Jonathan Edwards' goal was to awaken people to what, to him, was the very real danger of continuing in their sin, to get them to repent and call on God for mercy. Though he intended to scare and sober his audience, his goal was not to drive them away, but ultimately to bring them to God.
Edwards preached the sermon in response to what he sensed was a complacent attitude in the town where he was preaching. People were professing Christians, but they assumed that by attending church, they had done all they needed to do. They were not thinking in terms of God as being a real entity whom they had wronged, and with whom they desperately needed to repair the relationship. Edwards sought to shake them out of their complacency by putting vividly before them just how ugly sin is in the sight of God, and how seriously God takes sin. Only then would they take their own sin equally seriously, enough to repent of it, actually stop doing it, and change their lifestyle while calling on God for help.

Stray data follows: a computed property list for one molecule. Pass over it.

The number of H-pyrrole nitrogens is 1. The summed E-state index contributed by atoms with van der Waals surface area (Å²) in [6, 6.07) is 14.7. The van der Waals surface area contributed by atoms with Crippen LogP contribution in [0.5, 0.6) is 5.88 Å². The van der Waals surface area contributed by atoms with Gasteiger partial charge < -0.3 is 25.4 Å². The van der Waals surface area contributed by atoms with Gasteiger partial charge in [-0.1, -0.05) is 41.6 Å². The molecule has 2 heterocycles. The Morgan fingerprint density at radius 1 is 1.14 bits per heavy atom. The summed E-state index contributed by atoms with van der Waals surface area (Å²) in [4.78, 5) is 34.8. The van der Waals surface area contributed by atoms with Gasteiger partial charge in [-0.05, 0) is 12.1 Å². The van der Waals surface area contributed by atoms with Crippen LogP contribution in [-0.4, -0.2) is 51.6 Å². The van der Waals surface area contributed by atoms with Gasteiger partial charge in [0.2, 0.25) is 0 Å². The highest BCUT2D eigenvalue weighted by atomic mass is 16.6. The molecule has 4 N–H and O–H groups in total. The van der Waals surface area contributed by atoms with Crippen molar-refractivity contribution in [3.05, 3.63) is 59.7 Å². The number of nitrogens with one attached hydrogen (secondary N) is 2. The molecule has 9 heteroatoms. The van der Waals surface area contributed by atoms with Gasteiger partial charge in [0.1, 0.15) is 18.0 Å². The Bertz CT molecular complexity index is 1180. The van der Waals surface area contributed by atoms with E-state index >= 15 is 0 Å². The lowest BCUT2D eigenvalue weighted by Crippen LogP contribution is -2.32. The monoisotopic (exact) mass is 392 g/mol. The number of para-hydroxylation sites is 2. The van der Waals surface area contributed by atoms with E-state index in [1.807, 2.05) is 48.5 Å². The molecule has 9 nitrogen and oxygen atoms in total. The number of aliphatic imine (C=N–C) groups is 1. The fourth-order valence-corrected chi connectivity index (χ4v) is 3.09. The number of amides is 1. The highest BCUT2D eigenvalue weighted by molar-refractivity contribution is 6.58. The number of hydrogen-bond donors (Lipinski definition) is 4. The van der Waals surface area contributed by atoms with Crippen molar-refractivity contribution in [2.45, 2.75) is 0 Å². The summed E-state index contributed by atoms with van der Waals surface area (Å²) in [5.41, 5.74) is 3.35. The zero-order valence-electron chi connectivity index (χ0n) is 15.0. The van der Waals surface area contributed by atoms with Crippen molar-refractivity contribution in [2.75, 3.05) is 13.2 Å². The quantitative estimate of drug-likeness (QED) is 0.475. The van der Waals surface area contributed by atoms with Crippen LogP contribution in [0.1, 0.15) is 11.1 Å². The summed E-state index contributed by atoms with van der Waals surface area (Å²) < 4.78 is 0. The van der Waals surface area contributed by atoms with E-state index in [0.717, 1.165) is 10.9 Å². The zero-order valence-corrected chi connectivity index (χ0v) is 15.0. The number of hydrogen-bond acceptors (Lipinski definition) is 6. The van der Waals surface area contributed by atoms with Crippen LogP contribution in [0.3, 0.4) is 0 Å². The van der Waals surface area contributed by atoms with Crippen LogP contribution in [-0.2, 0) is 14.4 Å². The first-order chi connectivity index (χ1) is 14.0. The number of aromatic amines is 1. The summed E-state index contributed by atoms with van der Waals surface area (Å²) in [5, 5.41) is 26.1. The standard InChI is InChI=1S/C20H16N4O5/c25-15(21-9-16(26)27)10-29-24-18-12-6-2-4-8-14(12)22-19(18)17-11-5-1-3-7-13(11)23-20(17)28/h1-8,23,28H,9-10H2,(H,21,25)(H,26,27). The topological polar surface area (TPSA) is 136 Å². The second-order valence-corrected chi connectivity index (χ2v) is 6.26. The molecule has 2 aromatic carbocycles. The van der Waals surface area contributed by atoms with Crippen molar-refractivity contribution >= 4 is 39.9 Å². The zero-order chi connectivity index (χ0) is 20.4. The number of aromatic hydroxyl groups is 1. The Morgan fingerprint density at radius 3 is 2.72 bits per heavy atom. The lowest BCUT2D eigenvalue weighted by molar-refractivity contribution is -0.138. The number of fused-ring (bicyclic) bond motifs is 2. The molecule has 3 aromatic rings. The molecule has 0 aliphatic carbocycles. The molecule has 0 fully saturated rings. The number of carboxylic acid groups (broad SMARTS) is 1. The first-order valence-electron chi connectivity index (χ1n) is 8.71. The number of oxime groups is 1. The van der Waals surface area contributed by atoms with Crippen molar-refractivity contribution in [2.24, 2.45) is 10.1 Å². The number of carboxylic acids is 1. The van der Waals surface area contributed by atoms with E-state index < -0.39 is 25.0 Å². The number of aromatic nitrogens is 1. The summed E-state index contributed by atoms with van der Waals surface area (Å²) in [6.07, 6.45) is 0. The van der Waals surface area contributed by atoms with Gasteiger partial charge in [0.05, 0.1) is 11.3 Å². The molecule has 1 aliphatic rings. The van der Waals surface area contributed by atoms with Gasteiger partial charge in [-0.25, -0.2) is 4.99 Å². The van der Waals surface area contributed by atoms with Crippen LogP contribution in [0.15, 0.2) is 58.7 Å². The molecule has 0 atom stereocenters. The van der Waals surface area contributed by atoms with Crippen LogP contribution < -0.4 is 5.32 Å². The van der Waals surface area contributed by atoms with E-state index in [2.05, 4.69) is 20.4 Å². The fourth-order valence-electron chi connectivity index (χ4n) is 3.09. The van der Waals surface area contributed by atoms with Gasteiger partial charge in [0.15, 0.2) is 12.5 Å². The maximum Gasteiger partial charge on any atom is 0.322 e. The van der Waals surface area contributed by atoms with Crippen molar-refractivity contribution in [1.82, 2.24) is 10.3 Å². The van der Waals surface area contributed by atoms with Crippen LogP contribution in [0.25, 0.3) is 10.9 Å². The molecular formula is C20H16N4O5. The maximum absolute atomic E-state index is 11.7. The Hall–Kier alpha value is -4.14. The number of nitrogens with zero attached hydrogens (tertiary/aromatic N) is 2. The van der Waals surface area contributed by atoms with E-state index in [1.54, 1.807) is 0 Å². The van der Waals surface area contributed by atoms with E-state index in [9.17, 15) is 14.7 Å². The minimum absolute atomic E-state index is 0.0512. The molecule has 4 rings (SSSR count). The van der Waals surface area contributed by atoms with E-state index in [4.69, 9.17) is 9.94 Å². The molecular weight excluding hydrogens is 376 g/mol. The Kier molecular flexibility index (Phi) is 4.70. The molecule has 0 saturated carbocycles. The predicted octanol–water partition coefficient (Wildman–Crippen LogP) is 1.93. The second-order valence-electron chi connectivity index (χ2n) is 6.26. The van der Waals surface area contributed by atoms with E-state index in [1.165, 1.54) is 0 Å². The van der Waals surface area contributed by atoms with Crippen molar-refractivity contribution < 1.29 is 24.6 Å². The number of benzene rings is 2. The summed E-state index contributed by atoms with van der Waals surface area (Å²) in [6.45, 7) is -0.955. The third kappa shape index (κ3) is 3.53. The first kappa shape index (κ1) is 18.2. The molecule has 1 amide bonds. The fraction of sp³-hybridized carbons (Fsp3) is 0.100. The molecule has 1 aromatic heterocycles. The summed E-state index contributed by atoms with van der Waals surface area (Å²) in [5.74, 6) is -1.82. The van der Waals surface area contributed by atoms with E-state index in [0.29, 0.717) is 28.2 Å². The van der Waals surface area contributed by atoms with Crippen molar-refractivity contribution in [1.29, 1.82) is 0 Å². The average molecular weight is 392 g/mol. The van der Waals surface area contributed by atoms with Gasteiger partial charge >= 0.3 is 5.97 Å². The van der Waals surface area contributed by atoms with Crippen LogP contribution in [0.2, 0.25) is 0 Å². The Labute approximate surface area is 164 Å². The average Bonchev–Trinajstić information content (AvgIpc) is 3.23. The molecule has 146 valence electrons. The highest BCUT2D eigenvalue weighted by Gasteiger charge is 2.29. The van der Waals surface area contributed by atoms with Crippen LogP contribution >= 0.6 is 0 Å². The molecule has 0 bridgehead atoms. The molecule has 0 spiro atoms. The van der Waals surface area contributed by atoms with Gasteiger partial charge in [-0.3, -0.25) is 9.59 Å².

Thus, Edwards' use of the words "angry God" was not intended to tell his audience that God had rejected them forever. (Then they would give up, or lash out at God in reciprocal anger.) Rather, he was in essence saying, "Your attitude and lifestyle is angering God ... do something about it!" He points out that when people turn to God in repentance, God will quickly forgive.
Edwards' ideal response to such a sermon from his audience would be for them to repent, with genuine sorrow, over their sin; hate it, desire to leave it, and to beg with God to forgive them and draw them closer to Him, and to do all this, not in a "go-home-and-think-about-it" kind of way, but with a sense of urgency. This is exactly the response that many in the congregation had, even weeping and crying out in the middle of the service.